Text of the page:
Dead Pigs




An intriguingly different movie that pleases while arguably losing its way.

Dead Pigs


We have here a film which for two thirds of its length successfully exhibits a character all its own: it's not a masterpiece but it is pleasingly distinctive. The last third is less successful but for a debut feature this is certainly very promising. The filmmaker in question, writer as well as director, is Cathy Yan a Chinese-American. One of her central characters, Sean Landry (David Rysdahl), is an American architect, but the setting is Shanghai and the film's opening scenes introduce us to a range of individuals whose connections with one another will soon become clear. In addition to Sean, there's Candy Wang (Vivian Wu), a middle-aged but unmarred woman who lives in the city and runs a beauty salon there, her brother (Yang Haoyu) who is a pig farmer in a nearby village and Candy's nephew, a young man named Zhen (Mason Lee, son of Ang) who is attracted to a rich girl, Xia Xia (Li Meng).


The film takes place at a time when pigs are dying and their carcasses are surfacing in huge numbers in the Yangtse, a notion that draws on a real-life incident. This is relevant to the plot since it puts the pig farmer out of business and under pressure over an unpaid debt. Nevertheless, there is also a sense of these corpses taking on a symbolical tone due to the fact that Dead Pigs is a mordant comment on modern-day society, its heartlessness, its class divisions and the ruthless quest for material success that drives it. It's this world that encourages Zhen to pretend to his father that living in Shanghai has made him far more prosperous than he actually is and to conceive a desperate plan to raise money. In contrast Xia Xia and her family represent those supported by their wealth. However, the film pivots on the fact that Candy wants to cling on to the family home where she now lives alone and which has become the last remaining building in an area being developed. This large-scale project is being carried out by the company which employs Sean Landry as its architect and pressure to sell is put on Candy both by him and by her brother who begs her to agree.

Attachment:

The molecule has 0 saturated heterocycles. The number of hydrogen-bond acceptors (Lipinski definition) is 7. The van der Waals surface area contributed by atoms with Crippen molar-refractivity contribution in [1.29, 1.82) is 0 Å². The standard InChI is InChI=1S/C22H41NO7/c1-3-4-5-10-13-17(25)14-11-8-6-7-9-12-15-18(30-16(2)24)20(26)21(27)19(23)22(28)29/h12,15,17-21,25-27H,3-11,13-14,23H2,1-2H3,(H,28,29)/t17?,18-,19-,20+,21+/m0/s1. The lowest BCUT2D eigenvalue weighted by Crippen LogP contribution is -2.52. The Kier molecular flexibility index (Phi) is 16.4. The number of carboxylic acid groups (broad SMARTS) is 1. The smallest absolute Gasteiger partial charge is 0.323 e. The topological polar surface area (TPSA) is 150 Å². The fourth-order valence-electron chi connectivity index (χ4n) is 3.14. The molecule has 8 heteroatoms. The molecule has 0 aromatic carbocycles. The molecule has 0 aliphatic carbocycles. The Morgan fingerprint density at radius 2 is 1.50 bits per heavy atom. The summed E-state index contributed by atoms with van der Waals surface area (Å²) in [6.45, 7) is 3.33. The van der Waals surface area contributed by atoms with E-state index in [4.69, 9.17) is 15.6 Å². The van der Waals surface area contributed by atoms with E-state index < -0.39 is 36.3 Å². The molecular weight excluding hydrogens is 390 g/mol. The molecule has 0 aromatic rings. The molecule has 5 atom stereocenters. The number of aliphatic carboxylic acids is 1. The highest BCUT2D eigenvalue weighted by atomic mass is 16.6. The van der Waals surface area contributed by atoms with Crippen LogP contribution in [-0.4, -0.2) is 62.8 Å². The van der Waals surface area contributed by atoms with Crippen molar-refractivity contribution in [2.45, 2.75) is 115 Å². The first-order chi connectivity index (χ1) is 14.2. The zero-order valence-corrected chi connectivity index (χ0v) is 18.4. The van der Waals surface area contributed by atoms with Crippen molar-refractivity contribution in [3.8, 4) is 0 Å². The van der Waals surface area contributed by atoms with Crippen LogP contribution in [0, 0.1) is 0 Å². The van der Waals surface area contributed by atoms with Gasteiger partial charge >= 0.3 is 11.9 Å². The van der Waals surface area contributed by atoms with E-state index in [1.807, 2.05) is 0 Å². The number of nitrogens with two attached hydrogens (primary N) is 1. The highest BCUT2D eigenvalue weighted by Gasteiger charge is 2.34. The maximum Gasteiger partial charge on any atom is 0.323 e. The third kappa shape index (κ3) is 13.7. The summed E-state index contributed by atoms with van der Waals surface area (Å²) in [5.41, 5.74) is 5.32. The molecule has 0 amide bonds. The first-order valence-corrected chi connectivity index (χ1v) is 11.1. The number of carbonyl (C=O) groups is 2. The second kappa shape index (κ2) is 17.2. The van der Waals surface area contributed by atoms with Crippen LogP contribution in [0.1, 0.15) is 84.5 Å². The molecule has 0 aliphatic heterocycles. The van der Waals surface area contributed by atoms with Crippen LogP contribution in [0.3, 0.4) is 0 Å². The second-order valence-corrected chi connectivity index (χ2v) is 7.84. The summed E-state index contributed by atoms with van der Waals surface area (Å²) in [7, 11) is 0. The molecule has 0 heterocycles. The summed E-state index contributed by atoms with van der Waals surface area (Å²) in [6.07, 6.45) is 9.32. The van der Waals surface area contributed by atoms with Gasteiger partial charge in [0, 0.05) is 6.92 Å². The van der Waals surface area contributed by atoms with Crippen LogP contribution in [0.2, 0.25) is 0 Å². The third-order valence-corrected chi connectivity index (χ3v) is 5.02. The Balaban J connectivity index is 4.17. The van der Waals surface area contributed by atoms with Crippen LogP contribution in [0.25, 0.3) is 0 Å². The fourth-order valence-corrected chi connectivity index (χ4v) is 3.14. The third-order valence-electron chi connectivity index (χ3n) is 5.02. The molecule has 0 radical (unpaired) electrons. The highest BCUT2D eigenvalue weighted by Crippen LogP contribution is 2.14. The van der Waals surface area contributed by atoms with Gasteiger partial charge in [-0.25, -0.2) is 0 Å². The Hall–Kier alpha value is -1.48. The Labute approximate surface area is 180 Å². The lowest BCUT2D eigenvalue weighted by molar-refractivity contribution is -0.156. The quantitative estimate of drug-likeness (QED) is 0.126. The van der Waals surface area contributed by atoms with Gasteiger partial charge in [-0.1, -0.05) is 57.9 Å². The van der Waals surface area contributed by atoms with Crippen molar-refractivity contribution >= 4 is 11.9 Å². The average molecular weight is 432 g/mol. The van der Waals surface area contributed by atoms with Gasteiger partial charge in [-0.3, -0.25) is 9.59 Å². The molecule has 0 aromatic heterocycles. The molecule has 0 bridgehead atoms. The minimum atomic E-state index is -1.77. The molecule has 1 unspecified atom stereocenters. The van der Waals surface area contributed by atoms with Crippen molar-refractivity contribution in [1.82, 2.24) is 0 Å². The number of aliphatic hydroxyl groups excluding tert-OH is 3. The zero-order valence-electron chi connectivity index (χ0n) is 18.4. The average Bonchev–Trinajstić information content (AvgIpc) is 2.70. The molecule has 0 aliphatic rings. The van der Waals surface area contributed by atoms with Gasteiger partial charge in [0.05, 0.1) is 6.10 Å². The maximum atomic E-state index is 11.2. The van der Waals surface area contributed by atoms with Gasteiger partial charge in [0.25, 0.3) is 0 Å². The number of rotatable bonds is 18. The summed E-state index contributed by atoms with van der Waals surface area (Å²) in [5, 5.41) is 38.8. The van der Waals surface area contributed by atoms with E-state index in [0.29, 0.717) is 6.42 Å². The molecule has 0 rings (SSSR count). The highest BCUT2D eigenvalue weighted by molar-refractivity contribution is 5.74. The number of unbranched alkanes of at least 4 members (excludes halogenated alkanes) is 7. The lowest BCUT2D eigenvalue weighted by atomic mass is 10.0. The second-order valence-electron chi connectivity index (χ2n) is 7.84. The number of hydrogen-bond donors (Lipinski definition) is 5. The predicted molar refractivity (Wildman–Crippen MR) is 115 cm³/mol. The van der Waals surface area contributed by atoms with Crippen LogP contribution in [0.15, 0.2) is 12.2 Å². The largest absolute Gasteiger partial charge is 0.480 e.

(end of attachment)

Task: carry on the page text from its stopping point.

The central situation brings to mind the Brazilian masterpiece Aquarius (2016), but that's a comparison that serves to emphasis the unusual character of Dead Pigs. Although the material undoubtedly touches on social issues, the style of the piece is not that of intense drama but more that of a satire. There's an indication of that in the name given to the developers ('Golden Happiness Properties') while the pitch of the film is set by the light-weight music score and by the relaxed approach in the storytelling. The cast all do well throughout, but in the last third the tone that has been set so well waivers. Actual threats to Candy which involve cutting off her water and electricity take us into darker territory but these scenes don't really work either as drama or as black comedy. The failure to cohere is all the more evident when the last section of the film brings in songs and then tries very belatedly to turn the piece into a musical. But, if not all of it works, much of it does and Dead Pigs has an individuality that is welcome.


Footnote: Although only now being released here, Dead Pigs dates from 2018. Since then Cathy Yan has directed Birds of Prey (And the Fantabulous Emancipation of One Harley Quinn) but that being a film in a franchise, which she did not write, this remains her one fully personal feature to date.




Cast: Vivian Wu, Yang Haoyu, Mason Lee, Li Meng, Zazie Beetz, David Rysdahl.


Dir Cathy Yan, Pro Clarissa Zhang, Jane Zhang and Yang Lan, Screenplay Cathy Yan, Ph Federico Cesca, Pro Des Joe Yao, Ed Alexander Kopit, Music Andrew Orkin, Costumes Athena Wang.


Beijing Culture/SeesawProductions/Microcosmic Pictures-Mubi.
122 mins. China/USA. 2018. Rel: 12 February 2021. Available on Mubi. Cert. 15.